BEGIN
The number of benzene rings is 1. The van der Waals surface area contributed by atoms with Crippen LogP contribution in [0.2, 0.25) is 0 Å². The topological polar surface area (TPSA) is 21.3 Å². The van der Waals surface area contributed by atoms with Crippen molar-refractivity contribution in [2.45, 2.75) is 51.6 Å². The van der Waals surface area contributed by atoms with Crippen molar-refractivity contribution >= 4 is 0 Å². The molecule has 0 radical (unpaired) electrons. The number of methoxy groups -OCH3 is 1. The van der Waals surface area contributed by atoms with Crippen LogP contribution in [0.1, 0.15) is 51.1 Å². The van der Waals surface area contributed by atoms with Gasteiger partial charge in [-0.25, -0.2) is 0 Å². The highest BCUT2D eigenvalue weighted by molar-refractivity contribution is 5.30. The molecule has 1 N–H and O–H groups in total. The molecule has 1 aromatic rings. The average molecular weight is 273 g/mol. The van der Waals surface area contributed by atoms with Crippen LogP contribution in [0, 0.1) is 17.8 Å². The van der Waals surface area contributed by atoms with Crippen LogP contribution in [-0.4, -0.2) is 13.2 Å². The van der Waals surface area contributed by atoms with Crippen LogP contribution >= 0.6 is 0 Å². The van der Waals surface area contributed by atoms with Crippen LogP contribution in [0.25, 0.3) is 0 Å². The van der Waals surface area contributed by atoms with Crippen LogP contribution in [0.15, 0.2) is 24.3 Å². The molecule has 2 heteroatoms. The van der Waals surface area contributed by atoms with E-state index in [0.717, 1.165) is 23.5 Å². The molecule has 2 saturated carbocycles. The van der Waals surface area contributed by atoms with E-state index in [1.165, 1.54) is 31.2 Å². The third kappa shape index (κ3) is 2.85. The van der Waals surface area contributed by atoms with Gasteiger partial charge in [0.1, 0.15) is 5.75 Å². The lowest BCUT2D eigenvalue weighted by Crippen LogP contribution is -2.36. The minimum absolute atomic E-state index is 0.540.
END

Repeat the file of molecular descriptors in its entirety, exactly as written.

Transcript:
The number of benzene rings is 1. The van der Waals surface area contributed by atoms with Crippen LogP contribution in [0.2, 0.25) is 0 Å². The topological polar surface area (TPSA) is 21.3 Å². The van der Waals surface area contributed by atoms with Crippen molar-refractivity contribution in [2.45, 2.75) is 51.6 Å². The van der Waals surface area contributed by atoms with Crippen molar-refractivity contribution >= 4 is 0 Å². The molecule has 0 radical (unpaired) electrons. The number of methoxy groups -OCH3 is 1. The van der Waals surface area contributed by atoms with Crippen LogP contribution in [0.1, 0.15) is 51.1 Å². The van der Waals surface area contributed by atoms with Gasteiger partial charge in [-0.25, -0.2) is 0 Å². The highest BCUT2D eigenvalue weighted by molar-refractivity contribution is 5.30. The molecule has 1 N–H and O–H groups in total. The molecule has 1 aromatic rings. The average molecular weight is 273 g/mol. The van der Waals surface area contributed by atoms with Crippen LogP contribution in [0, 0.1) is 17.8 Å². The van der Waals surface area contributed by atoms with Crippen LogP contribution in [-0.4, -0.2) is 13.2 Å². The van der Waals surface area contributed by atoms with Crippen LogP contribution >= 0.6 is 0 Å². The van der Waals surface area contributed by atoms with Crippen LogP contribution in [0.25, 0.3) is 0 Å². The van der Waals surface area contributed by atoms with Crippen LogP contribution in [0.15, 0.2) is 24.3 Å². The molecule has 2 heteroatoms. The van der Waals surface area contributed by atoms with E-state index in [0.717, 1.165) is 23.5 Å². The molecule has 2 saturated carbocycles. The van der Waals surface area contributed by atoms with E-state index in [1.165, 1.54) is 31.2 Å². The third kappa shape index (κ3) is 2.85. The van der Waals surface area contributed by atoms with Gasteiger partial charge in [0.1, 0.15) is 5.75 Å². The lowest BCUT2D eigenvalue weighted by Crippen LogP contribution is -2.36. The minimum absolute atomic E-state index is 0.540.